Archives for July 2018
You name a beneficiary when you purchase a life insurance policy. This designation lets the insurance company know who should receive the proceeds of the policy. Keeping your beneficiary designation current is key to ensuring your life insurance benefits are paid as you desire. By not updating your beneficiary designation, your benefits may go to your estate instead of to those who need it the most.
When life circumstances change, be sure to review and verify your life insurance beneficiary designation. When should you review beneficiary designations? Here are a few situations to consider:
Summer is officially here, and if you’re like me, you can’t wait to get on the road and go on some adventures! There’s nothing more enjoyable than good company, good food and an open road with endless possibilities.
If you’re traveling in an RV, you have the benefit of more convenience! You now have a kitchen, shower, bathrooms and bedrooms. It definitely saves money on hotels, and may save you time on stops along the way too. But, just like any trip, your RV vacation can go sour very quickly if you ignore certain safety precautions and regular maintenance. According to the National Fire Protection Association (NFPA), an estimated 20,000 RV fires happen every year.⚹ That’s a scary number to consider. The good news is, most RV fires are preventable!
Before you hit the road, read these fire prevention safety tips so you can have a worry-free trip with your family and friends!
Before sending your children out to play, be mindful of the liability they can present.
In many cases, your homeowner insurance covers damage to your neighbor’s property if your son or daughter is legally liable, and your liability coverage – whether through your homeowner insurance or a personal umbrella policy – may respond if someone is injured on your property.
It’s always a good idea to keep track of where your children are playing and who is playing in your yard. If an injury occurs on your property, you could be liable for the medical expenses and other damages. You will want to make sure you have taken all the measures necessary to prevent injuries and to protect yourself financially with insurance.
Don’t overlook the liability that scooters and battery-powered toy vehicles can present. If your child injures someone or causes property damage while operating a toy vehicle, not all homeowner policies provide coverage. Reviewing your policies with a professional independent agent will help ensure you are adequately covered.
Most business owners know they need one; however, I still meet with business owners weekly who do not have a formal business continuation plan in place. Owners can be most prepared for the futures of their firms by consulting with attorneys to draft buy-sell agreements.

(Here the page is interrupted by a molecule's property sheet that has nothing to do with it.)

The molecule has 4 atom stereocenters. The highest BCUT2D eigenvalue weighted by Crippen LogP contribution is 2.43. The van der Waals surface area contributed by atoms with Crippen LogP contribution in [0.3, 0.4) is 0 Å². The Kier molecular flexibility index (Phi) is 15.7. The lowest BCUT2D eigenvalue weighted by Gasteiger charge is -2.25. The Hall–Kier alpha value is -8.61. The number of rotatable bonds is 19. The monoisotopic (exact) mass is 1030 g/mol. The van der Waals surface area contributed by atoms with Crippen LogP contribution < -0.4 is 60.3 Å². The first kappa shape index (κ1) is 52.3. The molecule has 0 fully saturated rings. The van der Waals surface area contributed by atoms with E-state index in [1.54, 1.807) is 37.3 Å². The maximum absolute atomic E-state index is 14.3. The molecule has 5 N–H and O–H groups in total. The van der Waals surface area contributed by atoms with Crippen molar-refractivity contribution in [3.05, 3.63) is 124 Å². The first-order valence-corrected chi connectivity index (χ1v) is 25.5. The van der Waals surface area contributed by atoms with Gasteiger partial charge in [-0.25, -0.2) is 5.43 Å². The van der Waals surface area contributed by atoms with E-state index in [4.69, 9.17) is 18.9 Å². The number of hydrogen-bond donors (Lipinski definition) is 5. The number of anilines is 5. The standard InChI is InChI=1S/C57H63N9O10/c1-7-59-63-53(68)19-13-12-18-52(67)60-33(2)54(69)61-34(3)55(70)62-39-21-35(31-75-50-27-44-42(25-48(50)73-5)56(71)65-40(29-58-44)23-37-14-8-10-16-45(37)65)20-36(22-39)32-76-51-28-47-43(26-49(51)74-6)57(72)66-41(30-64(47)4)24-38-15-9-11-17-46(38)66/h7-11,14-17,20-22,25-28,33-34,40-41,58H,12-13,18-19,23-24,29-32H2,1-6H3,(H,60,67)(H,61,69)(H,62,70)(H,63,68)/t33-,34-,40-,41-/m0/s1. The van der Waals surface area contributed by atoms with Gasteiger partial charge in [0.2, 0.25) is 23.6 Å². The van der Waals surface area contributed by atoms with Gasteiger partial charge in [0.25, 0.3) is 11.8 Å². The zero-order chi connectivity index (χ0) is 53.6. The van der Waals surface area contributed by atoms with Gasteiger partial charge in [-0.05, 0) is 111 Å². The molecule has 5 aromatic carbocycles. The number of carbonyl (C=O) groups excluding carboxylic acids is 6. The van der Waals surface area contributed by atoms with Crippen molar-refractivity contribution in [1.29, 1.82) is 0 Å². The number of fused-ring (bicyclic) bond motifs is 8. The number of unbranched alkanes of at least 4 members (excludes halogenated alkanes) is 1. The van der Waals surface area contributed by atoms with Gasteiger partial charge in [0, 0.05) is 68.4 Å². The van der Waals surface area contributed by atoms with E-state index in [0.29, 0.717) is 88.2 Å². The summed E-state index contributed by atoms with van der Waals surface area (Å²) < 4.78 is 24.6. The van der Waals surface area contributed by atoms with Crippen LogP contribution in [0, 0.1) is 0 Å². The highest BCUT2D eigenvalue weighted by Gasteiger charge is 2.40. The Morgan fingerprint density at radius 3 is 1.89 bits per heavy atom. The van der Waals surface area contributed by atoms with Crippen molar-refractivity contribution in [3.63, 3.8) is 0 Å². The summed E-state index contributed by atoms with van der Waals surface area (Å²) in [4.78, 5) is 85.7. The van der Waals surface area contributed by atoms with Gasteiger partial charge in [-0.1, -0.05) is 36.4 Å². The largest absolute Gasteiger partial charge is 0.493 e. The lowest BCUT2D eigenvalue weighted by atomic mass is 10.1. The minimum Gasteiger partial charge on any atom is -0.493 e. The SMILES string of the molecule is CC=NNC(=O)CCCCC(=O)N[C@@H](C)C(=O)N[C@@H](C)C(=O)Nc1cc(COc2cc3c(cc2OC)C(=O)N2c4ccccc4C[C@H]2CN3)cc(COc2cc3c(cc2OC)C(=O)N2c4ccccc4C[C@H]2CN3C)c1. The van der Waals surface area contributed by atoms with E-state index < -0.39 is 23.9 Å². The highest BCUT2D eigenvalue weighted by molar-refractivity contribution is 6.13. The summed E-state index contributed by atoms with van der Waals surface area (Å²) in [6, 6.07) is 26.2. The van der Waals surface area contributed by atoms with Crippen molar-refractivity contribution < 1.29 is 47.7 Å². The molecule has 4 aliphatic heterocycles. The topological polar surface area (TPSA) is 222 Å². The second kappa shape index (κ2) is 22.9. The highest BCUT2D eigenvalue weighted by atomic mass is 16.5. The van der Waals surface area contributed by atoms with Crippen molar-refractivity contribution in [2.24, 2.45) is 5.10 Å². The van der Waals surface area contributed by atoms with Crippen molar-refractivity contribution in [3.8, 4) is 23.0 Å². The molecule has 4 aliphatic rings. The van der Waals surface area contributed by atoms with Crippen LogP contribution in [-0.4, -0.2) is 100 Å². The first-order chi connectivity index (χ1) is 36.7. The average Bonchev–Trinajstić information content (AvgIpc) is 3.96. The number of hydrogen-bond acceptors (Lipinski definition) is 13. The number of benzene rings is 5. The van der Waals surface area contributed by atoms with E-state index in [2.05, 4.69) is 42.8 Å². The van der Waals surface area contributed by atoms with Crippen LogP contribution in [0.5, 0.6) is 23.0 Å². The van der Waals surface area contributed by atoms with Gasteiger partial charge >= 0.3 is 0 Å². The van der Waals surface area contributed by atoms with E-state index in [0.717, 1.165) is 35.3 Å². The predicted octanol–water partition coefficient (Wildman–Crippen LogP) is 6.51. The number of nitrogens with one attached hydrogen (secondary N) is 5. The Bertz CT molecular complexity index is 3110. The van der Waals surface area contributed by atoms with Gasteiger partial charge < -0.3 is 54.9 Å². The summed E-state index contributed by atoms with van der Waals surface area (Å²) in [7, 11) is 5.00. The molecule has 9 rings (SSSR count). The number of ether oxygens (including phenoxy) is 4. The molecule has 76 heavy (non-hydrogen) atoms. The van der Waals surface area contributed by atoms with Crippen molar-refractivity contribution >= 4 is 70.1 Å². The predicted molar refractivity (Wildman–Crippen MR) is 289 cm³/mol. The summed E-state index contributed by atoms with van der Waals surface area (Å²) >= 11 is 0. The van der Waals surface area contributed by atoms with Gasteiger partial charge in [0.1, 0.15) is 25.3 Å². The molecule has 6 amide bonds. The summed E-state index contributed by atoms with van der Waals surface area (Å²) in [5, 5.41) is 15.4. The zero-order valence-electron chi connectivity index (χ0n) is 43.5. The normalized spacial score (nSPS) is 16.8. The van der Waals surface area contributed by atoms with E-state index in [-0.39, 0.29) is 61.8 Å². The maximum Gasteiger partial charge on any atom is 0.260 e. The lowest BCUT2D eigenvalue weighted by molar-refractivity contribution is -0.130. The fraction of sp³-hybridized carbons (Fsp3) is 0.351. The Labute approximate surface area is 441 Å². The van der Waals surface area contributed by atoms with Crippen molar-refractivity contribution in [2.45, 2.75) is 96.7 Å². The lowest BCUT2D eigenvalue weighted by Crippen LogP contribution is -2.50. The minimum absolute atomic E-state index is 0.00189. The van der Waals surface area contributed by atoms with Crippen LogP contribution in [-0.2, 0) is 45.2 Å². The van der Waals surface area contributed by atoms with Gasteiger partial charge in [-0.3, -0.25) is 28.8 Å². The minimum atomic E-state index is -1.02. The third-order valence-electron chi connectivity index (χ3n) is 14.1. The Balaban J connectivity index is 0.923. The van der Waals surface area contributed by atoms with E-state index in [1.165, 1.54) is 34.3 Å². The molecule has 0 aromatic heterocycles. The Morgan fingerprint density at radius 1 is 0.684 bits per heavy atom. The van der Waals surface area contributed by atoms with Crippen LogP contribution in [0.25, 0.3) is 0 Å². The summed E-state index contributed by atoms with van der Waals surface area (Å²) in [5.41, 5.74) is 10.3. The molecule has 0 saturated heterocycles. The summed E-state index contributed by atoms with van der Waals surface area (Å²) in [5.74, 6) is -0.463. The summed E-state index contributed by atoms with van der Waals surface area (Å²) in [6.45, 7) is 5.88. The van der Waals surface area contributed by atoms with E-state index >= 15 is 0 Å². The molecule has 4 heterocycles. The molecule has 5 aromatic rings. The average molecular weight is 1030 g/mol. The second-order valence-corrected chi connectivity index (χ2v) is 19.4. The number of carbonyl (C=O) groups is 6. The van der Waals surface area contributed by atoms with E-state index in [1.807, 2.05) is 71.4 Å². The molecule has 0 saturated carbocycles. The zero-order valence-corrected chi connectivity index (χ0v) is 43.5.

The next step is to consider ways to fund the agreement and avoid unintentional tax consequences. When set up correctly, life insurance is an economical way of funding buy-sell agreements. At pennies on the dollar of coverage, it’s usually affordable and practical, but there are pitfalls on the way to a successful continuation plan.
Let’s explore six topics business owners need to understand to help them avoid the mistakes commonly made related to using life insurance to fund business continuity:
You made it! You turned your passion into a going concern. Maybe you turned your sewing hobby into an alterations business. Or perhaps you left corporate bookkeeping to strike out on your own. Congratulations on your successful, home-based business.
Now are you willing to bet your house on it?
That’s what you might be doing if you aren’t properly insured. Standard homeowner policies generally don’t cover business-related losses. According to the U.S. Small Business Administration, more than half of all U.S. businesses are based out of an owner’s home.
If you’re one of these business owners, a review of your situation may reveal that you need coverage for:
Sometimes sewer backups happen. We look for someone to blame, but often there just isn’t blame to be found. How do we prevent it from happening? And if it does, how do we protect ourselves from the financial storm that follows?
Suppose for a minute that you just spent $10,000 converting an unfinished basement into your awesome new recreation room. Somehow, the sewage backup that occurred three weeks later, ruining your new carpet, furniture and recently installed drywall didn’t factor into your vision of awesomeness. What a horrible, stench-filled mess. You’re disgusted, angry and someone’s going to have to pay for this affront. Wait until you find out that someone is you.
Good benefits can increase employee satisfaction. If you are an employer, providing valuable benefits that can be paid via payroll deduction can give you an edge when trying to attract and retain workers. Life insurance is one benefit you can offer in the workplace at a reasonable cost.
But as you consider offering life insurance, you may ask: How much coverage is needed? What about protection for family members?
According to LIMRA, a leading insurance and financial services trade organization, millions of Americans have no life insurance coverage other than the employee group term life insurance offered by their employers. Group life insurance plans usually include a cost to the employer, offer limited coverage options for the employees, and are not portable if an employee leaves the company. And, since these plans cover employees only, an even greater number of people have no coverage for their spouses or dependent children.
The Fourth of July has become a day full of family, friends and celebrating the land of the free. Whether you are hosting a gathering or are a guest, make sure everyone’s safety is your No. 1 priority. Remember these tips from the Consumer Product Safety Commission as July 4 approaches, or any time you are dealing with fireworks.